Patients receive blood thinners (anticoagulants) to treat or prevent blood clots. The most commonly used intravenous anticoagulant is heparin. This Cardiology Patient Page focuses on heparin-induced thrombocytopenia (HIT), a complication of heparin therapy. This complication of heparin is often confusing because in HIT, heparin does the opposite of what it is supposed to do: It forms rather than prevents new blood clots.
What Is Heparin-Induced Thrombocytopenia?
Ordinarily, heparin prevents clotting and does not affect the platelets, components of the blood that help form blood clots. Triggered by the immune system in response to heparin, HIT causes a low platelet count (thrombocytopenia).
Two distinct types of HIT can occur: nonimmune and immune-mediated. Nonimmune HIT, which occurs most frequently, is characterized by a mild decrease in the platelet count and is not harmful. The second type, immune-mediated HIT, occurs much less frequently but is dangerous. Immune-mediated HIT causes much lower platelet counts. Paradoxically, despite a very low platelet count, patients who suffer from HIT are at risk for major clotting problems.
After heparin is administered to a patient, an immune complex can form between heparin and a specific blood factor (platelet factor 4, or “PF4”) that is released by platelets. The body views this “heparin-PF4” complex as a foreign substance. Therefore, an antibody is formed against the heparin-PF4 complex. The antibody binds to this complex and the platelets are destroyed.1
This disruption of platelets can lead to the formation of new blood clots in patients with immune-mediated HIT. The result can be a deep vein thrombosis (in the veins of the thigh or pelvis), pulmonary embolism, or even a heart attack or stroke. However, this does not seem to occur with the mild decrease in platelets associated with nonimmune HIT.
When Does HIT Occur?
Immune-mediated HIT usually occurs between 5 to 14 days after first beginning heparin therapy. However, there are exceptions, with HIT developing infrequently either early (after a recent previous exposure to heparin) or late after heparin exposure.
How Is HIT Diagnosed?
HIT can often be diagnosed by measuring the platelet count and PF4 antibody level in the blood. Symptoms of new blood clot formation may suggest HIT.
Symptoms of deep vein thrombosis include pain or tenderness, sudden swelling, discoloration, visibly large veins, and skin that is warm to the touch. Dislodgement of clot from the deep leg veins and passage into the lungs (pulmonary embolism) may present as shortness of breath, a change in heart rate, sharp chest pain, dizziness, or feelings of anxiety and excessive sweating. Severe indicators of HIT are skin changes that present as bruising or blackening around the heparin injection site as well as the fingers, toes, and nipples that may progress to gangrene. The extremities are especially susceptible to the small clots that form because of HIT. If you have any of these signs or symptoms, call your doctor.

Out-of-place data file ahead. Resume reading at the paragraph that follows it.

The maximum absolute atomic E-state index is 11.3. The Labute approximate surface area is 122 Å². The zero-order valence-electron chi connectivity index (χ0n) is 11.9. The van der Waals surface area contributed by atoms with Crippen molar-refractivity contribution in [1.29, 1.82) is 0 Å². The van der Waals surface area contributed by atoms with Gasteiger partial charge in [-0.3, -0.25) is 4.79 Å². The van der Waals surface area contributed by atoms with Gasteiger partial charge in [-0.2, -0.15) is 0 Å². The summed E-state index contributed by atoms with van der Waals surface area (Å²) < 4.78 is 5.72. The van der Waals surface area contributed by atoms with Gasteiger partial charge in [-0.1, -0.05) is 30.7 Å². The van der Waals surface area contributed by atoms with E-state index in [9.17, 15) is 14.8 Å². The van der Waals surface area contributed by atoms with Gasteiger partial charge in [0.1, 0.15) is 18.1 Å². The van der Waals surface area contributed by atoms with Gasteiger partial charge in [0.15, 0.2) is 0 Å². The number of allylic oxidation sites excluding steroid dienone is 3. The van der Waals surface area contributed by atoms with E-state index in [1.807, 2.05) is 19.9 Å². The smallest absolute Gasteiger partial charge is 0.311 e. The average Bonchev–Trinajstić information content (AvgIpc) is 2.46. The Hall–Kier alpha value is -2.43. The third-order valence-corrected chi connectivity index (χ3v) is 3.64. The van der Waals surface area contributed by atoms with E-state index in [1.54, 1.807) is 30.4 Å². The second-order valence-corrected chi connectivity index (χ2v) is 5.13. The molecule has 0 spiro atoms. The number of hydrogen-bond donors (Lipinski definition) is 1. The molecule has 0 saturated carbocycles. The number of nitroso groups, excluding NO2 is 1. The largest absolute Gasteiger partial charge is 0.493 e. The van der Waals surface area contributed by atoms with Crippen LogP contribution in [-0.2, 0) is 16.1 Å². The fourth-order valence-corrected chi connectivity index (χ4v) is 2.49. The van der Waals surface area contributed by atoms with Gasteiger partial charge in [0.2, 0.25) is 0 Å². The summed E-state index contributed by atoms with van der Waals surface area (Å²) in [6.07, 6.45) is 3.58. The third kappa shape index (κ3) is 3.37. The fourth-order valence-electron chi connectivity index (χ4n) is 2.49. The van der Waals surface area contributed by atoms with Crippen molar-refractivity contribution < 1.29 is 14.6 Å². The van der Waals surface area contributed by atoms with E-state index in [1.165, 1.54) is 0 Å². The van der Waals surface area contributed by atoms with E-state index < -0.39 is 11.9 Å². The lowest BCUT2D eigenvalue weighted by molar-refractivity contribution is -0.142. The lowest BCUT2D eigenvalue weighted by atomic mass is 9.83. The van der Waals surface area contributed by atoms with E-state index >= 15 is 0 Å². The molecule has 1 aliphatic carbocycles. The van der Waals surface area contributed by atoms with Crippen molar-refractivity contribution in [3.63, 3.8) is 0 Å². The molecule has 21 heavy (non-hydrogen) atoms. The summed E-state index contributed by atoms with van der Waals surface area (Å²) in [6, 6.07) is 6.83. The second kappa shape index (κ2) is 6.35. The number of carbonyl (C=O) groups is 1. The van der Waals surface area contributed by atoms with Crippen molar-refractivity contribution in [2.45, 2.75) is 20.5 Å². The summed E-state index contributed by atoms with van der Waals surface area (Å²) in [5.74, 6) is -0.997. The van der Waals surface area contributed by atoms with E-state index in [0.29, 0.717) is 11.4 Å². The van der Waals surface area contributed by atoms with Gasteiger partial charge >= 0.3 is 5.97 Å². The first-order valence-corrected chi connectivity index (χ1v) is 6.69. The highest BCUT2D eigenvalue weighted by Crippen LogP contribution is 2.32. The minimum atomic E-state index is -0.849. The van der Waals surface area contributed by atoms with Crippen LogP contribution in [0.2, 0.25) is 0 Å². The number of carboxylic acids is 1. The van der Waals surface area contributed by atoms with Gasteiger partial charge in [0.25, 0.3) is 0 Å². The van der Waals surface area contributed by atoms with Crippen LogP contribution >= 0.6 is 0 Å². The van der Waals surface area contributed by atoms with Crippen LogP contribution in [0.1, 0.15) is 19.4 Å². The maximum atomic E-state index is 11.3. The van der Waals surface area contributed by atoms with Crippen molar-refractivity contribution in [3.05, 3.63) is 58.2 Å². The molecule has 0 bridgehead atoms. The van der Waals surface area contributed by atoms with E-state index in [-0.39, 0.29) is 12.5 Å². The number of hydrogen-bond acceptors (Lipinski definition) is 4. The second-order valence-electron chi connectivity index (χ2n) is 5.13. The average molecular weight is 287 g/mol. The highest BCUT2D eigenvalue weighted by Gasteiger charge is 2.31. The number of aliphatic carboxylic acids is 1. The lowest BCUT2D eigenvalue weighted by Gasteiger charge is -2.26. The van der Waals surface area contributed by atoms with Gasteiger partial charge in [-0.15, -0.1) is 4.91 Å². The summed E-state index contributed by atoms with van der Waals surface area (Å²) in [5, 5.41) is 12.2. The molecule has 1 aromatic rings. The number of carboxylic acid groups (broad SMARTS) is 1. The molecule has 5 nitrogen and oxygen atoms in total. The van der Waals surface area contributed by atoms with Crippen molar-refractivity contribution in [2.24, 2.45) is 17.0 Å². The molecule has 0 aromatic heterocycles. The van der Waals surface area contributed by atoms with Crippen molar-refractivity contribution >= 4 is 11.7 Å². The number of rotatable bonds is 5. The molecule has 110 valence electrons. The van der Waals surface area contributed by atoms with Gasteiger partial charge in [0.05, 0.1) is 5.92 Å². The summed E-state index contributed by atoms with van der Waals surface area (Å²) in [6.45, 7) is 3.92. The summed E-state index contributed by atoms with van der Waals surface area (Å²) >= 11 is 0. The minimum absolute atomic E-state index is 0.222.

How Is HIT Treated?
The first step is to discontinue heparin on suspicion of HIT. The next step is to treat HIT using an alternative type of anticoagulant. Even though the platelet count is low, it is important to avoid platelet transfusions, which can “add fuel to the fire.”
Direct thrombin inhibitors (DTI) are a class of anticoagulant medications that do not cause HIT. These drugs are administered by continuous intravenous infusion. Three DTIs have been approved by the Food and Drug Administration: lepirudin, argatroban, and bivalirudin. You may also be treated with another class of injectable anticoagulant medication called fondaparinux instead of a DTI (Table). After several days, your blood will be tested to make sure that the platelet count has returned to normal. At that point, the oral blood thinner warfarin (commonly called by its trade name, Coumadin) may be prescribed in addition to the fondaparinux or DTI.
The DTI or fondaparinux is overlapped with warfarin for about 5 days, until a target value is achieved on a blood test (known as international normalized ratio, or INR) that measures the level of anticoagulation from warfarin. Your doctor or an anticoagulation clinic staff member will monitor your INR and warfarin dosing closely for as long as you need to continue the medication (usually at least 1 to 3 months). Warfarin use has been described previously in another Cardiology Patient Page.2
What if I Need Anticoagulants in the Future?
Although HIT is caused by a reaction to heparin that is similar to other allergic reactions, it is not a true allergy. In contrast to many allergies to other medications or foods, the allergy to heparin is not long-lasting. The PF4 antibody that causes HIT will usually disappear after approximately 3 months. Thereafter, heparin may be considered for use if a new clot did not develop from HIT and if the PF4 antibody test is negative.
If you have been told that you have HIT or an allergy to heparin, inform your doctor before taking any form of heparin. It is extremely helpful to write down when you were exposed to heparin and when HIT occurred. Helpful information for your healthcare provider is shown in the Figure.
Early identification of HIT and avoidance of inappropriate heparin therapy can help promote a safe and effective anticoagulation strategy.
We thank Suellen Breakey, RN, PhD, for her contribution to the figure.